If you’re a music lover, there’s no better place on earth than Los Angeles to experience the thrill of the music industry. From world renowned concert halls to underground venues, mega record stores to mom and pop vinyl shops, LA has got it all. On this four day Featured Trip, our Music Expert and former News Editor at SPIN magazine, Chris Martins, has curated the best places to dive head first into LA’s vast music scene. From the hybrid record shop/music venue Amoeba to the famous Hotel Café, this Featured Trip will take you to all of the best places to see a live show. Chris also shares his favorite record shops, famous LA hotspots, and of course his favorite LA bars and restaurants. This post features his explicit comments on each of the venues.
This mural decorating the Solutions! speaker-repair shop was immortalized on the cover of Elliott Smith’s Figure 8 album and serves as a memorial to the late local troubadour.
A fancy cafeteria that updates offerings based on the produce of their approved home-growers (normal people). Pair the farm-fresh delights with Nawlins iced coffee and an insane pastry.
Cozy community vibes and a very friendly, deeply knowledgable staff. Worth visiting just to peep the metal music micro-genre sorting system, but they’ve got other types too (and tapes!).
Ignore the fact that they call themselves an “urban taco fabricator”. It’s a branding issue, not an eating one. Fine-dine takes on tortilla-hugged classics. Get the churros.
If you have the chance, just go. There’s nothing quite like looking down on this mammoth historic bandshell surrounded by woods surrounded by city. Cheap seats are fine. Just go.
The Kokuho Rose brown rice bowl is a worthy distraction, but the burnt brioche toast (nearly two inches thick) with ricotta and SQIRL’s own preserves is everything. Best jam in L.A.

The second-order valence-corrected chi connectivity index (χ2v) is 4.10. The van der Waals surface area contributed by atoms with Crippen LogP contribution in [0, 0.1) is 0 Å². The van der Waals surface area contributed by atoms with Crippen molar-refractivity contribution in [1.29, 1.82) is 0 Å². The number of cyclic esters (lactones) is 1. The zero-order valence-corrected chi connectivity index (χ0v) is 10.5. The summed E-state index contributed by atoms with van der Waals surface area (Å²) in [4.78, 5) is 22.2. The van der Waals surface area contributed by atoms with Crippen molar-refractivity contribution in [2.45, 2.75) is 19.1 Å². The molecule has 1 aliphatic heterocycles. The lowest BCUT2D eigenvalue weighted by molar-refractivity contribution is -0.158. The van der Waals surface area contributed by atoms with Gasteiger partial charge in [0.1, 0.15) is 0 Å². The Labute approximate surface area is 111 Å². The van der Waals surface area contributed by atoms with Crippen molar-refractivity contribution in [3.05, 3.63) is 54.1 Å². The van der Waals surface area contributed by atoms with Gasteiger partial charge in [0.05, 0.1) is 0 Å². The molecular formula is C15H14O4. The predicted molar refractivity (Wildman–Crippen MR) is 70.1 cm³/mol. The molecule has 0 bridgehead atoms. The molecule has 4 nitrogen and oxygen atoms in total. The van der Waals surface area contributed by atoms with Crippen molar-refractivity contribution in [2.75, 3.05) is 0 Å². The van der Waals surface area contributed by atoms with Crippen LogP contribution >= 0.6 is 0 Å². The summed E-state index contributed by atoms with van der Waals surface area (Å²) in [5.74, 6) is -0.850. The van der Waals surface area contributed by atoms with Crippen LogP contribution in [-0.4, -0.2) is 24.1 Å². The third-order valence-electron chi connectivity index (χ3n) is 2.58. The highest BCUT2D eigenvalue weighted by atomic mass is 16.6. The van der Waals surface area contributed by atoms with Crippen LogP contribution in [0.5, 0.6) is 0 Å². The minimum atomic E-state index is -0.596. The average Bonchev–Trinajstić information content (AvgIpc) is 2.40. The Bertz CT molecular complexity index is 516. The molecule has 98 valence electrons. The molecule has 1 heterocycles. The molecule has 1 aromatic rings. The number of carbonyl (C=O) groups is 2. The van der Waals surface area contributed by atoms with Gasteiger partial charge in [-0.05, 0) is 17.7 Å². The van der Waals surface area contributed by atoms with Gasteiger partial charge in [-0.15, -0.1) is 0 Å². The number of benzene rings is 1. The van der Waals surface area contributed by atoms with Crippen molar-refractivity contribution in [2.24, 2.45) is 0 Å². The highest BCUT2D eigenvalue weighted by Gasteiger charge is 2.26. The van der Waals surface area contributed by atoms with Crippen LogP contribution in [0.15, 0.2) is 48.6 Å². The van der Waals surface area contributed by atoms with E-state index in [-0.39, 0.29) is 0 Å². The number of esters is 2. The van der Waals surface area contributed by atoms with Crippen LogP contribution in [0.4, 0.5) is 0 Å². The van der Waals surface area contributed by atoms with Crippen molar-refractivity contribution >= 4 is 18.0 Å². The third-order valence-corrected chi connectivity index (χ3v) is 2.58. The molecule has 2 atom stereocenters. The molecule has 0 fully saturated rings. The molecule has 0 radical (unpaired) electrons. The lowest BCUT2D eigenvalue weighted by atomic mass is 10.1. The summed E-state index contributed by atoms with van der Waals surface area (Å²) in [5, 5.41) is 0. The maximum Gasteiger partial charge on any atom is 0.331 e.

If you eat pork, you *must* get the tonkotsu ramen (and spicy is best). Customize your bowl with egg and extra veggies, but don’t forget to open with the crispy rice + spicy tuna sushi.
Formerly known as Spaceland, this hole is quintessential Silver Lake: cheap crappy beer, ancient pool table, occasional sloshed K. Sutherland sighting, and a million-and-one bands.
Hit happy hour to fuel up on $5 Bulleit-backed old fashioneds. The kind of place where the bartenders don suspenders, but you can wear whatever. Scrappy jazz combos often play, too.
Skip the veggie options, go straight to the braised meats, and you can’t go wrong. Pro hacks: add chorizo to the quesadilla, and horchata to the iced coffee. Superb handmade tortillas.
Located a couple of doors down from The Echo, this vinyl shop sports a “local music” section that’s jam-packed with cheap gems from future stars and would-be one-hit wonders.
Hearty, home-y vegetarian fare that’ll make you forget meat was ever a thing you cared about. The menu changes often but order the richest-sounding stuff and you’ll be thrilled.
A pleasantly dive-y bar, a couple of humble but solid music rooms, and the best booking company in town (The Fold). The free residency nights (Sunday, Monday) are always a good bet.
INTELLIGENTSIA & SUNSET JUNCTION
The iconic entryway to the music-obsessed Silver Lake ‘hood. Sit at Intelligentsia coffee long enough and you’ll see bass god Flea stopping in at his music conservatory next door.
Best brunch on the East Side. Their french toast has the power to convert savory-nazis to sweet-junkies, and their benedicts are perfect. Plus: cheesy grits with glorious lardon chunks.
John Lennon was tossed out for heckling the Smothers Brothers. Charles Bukowski met his wife after a reading here. The Eagles wrote a song about it called “Sad Cafe.” Legend.
Two spaces in one building: the top tiny and crowded; the bottom built like a grade-school cafetorium. But the lineups always offer the most excellent in modern indie everything.
Want to explore LA some more? Check out our Discover LA page to find more restaurants, bars, museums, shopping, and more!